**The Respondent's case**
  1. On behalf of the Respondents, Mr McNerney contends that the Tribunal made the correct decision and that it did not overlook the findings as to continuing act. He contends that the first two index events are not race-specific, yet he concedes that being an immigrant is a racial group within the Act. He concedes that this was offensive abuse, but it is not by reference to the Act.
  1. He contends that if we are against him, the only place this can be determined is before the Employment Tribunal again. The Tribunal was referred in detail to the statutory provisions in the written submissions of both counsel and insofar as it may be said that the Tribunal did not cite the law, it did so by incorporating by reference the submissions of counsel.
**The legal principles**
  1. The legal principles to be applied in this case fall into two parts. As to the substantive law, it is plain that a series of Judgments of the Court of Appeal indicate that on racial grounds is wider than on the grounds of his race (see for example Redfearn v Serco Ltd [2006] IRLR 623, Weathersfield Ltd v Sargeant [1999] IRLR 94 and Thomas and Others v Robinson.
  1. The law on harassment, applying both to sex and race claims, is as we have summarised above, by reference to the statute. As to the procedural matters, s.72 deals with the compromise of claims to Tribunals. Appeals from an Employment Tribunal lie to the EAT under s.21(1) of the Employment Tribunals Act, which covers both decisions of, and any matters arising in, an Employment Tribunal.
  1. The Employment Tribunals Act 1996 also provides the procedural mechanism for the adjudication of rights arising under the Race Relations Act. The doorway is opened by the latter Act for a complaint to be made to an Employment Tribunal under the former, and the trial of the case is at the Employment Tribunal.
**Discussion and conclusions**
  1. We prefer the submissions of Mr Ward. We will start in reverse order, because this is uncontroversial. The July event is accepted to be both race discrimination and race and sex harassment. There is no challenge to the fact that the use of the words in front of the Claimant constitute all three of those statutory torts. The Tribunal uses, on three occasions in this Judgment, the phrase "on the grounds of the Claimant's race". In our judgement that is, first, to fail to carry out the task Judge Ryan set for it and, secondly, is wrong, because it is plain that the race of the Claimant was not the central element in this case but the comments of Mr Wood which are of a racist nature.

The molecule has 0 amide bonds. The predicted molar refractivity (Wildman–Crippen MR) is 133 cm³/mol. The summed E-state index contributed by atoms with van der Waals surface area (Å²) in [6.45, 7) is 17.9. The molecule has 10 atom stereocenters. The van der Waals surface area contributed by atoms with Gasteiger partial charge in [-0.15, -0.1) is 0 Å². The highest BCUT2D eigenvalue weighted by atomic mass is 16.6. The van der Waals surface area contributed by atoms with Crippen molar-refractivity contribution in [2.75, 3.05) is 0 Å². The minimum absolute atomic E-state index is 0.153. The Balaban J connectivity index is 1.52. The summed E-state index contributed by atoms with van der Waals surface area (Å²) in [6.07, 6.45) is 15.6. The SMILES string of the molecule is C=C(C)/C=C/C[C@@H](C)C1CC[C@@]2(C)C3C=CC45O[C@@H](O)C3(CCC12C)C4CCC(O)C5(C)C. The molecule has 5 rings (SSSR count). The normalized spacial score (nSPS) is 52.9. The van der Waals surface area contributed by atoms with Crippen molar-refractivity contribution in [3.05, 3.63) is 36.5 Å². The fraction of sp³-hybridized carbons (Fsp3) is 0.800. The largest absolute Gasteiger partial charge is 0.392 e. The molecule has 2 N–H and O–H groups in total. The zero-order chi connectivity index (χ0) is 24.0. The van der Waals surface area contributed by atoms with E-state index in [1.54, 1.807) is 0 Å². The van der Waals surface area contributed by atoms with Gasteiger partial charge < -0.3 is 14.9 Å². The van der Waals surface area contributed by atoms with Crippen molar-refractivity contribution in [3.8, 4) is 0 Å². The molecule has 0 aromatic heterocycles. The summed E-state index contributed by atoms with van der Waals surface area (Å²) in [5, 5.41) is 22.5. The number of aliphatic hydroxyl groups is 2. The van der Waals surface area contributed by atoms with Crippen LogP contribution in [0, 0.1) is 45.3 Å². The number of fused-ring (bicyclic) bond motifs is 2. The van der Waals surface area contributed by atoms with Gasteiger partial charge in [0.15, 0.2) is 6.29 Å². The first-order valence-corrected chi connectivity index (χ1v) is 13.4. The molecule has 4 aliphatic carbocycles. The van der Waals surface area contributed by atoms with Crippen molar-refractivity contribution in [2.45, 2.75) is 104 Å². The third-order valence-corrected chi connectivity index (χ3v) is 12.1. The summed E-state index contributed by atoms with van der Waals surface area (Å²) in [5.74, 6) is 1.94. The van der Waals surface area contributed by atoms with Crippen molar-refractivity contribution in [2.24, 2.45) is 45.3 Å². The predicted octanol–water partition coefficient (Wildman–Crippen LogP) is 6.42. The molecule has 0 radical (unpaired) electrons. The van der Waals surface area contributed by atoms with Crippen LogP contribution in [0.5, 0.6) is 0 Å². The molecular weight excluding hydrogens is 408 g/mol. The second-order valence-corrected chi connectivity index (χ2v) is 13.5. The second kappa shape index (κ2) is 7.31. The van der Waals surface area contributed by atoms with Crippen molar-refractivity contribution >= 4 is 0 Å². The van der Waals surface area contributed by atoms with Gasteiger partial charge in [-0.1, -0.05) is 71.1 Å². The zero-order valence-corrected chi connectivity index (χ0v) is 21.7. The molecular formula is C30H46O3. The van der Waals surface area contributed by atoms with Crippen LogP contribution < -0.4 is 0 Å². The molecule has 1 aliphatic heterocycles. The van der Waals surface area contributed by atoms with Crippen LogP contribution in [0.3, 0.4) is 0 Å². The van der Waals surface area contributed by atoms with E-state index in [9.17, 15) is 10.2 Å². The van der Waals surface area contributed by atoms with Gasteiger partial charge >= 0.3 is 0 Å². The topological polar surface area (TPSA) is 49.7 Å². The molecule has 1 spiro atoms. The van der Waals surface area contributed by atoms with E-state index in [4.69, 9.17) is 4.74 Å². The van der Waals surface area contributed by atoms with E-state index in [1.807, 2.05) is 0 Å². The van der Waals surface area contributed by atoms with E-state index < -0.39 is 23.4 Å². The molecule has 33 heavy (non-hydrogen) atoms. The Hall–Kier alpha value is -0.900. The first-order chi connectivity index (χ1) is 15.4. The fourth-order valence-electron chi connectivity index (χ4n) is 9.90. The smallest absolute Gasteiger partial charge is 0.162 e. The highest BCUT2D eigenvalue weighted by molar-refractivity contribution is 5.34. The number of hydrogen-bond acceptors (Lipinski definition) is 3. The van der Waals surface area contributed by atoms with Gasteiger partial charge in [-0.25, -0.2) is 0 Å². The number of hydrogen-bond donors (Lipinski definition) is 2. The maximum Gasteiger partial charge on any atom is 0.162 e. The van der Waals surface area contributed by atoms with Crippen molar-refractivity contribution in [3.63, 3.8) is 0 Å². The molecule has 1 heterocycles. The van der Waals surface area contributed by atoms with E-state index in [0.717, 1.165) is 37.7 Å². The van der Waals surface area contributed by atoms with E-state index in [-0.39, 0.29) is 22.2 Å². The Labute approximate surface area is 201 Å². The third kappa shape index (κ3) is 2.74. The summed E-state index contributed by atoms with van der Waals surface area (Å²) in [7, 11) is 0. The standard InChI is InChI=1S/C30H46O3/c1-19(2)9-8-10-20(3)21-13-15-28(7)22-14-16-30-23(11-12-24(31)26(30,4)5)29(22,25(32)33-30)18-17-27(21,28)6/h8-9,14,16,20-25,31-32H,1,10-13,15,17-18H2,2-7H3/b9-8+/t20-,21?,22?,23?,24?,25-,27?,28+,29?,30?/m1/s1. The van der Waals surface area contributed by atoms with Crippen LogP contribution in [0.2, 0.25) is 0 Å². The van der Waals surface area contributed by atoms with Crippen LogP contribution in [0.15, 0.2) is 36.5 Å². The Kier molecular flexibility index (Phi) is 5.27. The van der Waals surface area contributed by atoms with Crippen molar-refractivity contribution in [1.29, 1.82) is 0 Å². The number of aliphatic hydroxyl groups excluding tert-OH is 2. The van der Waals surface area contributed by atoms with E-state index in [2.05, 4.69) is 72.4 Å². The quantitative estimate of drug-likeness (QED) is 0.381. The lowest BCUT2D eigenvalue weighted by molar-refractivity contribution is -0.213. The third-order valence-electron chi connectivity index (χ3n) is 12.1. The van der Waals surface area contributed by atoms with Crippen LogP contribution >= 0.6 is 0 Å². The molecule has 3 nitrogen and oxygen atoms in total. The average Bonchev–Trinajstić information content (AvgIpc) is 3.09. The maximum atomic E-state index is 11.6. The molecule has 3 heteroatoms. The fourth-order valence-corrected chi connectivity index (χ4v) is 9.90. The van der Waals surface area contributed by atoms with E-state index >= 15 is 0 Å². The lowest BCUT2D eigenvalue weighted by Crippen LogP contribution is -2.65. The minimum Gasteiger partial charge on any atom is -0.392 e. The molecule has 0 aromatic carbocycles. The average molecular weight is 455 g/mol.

1. It does not matter what racial group the Claimant comes from, for she is entitled to be offended and to bring claims where she suffers as a result of any discriminatory language and conduct. Given the Tribunal found unimpeachably in favour of the Claimant on those matters, which started with the language used by Mr Wood, why does that not apply further back? In the Judgment itself, it is plain that this is a reflection of Mr Wood's ongoing approach to race.
  1. The finding on event 3, the June event, is also a reflection on what is at the core of Mr Woods' attitude on any of these matters and, again, the Tribunal found in favour of the Claimant. This is a race discrimination claim, and a claim for harassment. Again, the racial group of the Claimant was irrelevant.
  1. As we will show, when we look at index event 1, the Tribunal was inconsistent. The words used by Mr Wood "why is it that white girls like black men?" in index event 3 and, in similar terms, in index event 4, were held to be race discrimination notwithstanding that the Claimant is not a white girl. That may be obvious, since the statute protects a person against discrimination on the grounds of race, and not on the grounds of her race. The Tribunal came to the conclusion that this was completion of the statutory torts of race discrimination and racial harassment, in respect of event 3.
  1. The Tribunal looked at whether it was in time. It decided that if this event 3 in June had occurred prior to 6 June it would, of itself, be out of time but it was just and equitable to extend time. No point is taken by the Respondents against that finding. What is important is that the Tribunal went on to say that the incident was part of a sequence of events, linked to a continuous state of affairs. These were remarks Mr Wood made to and in the presence of the Claimant. Here the Tribunal had no difficulty in applying the continuing act jurisdiction.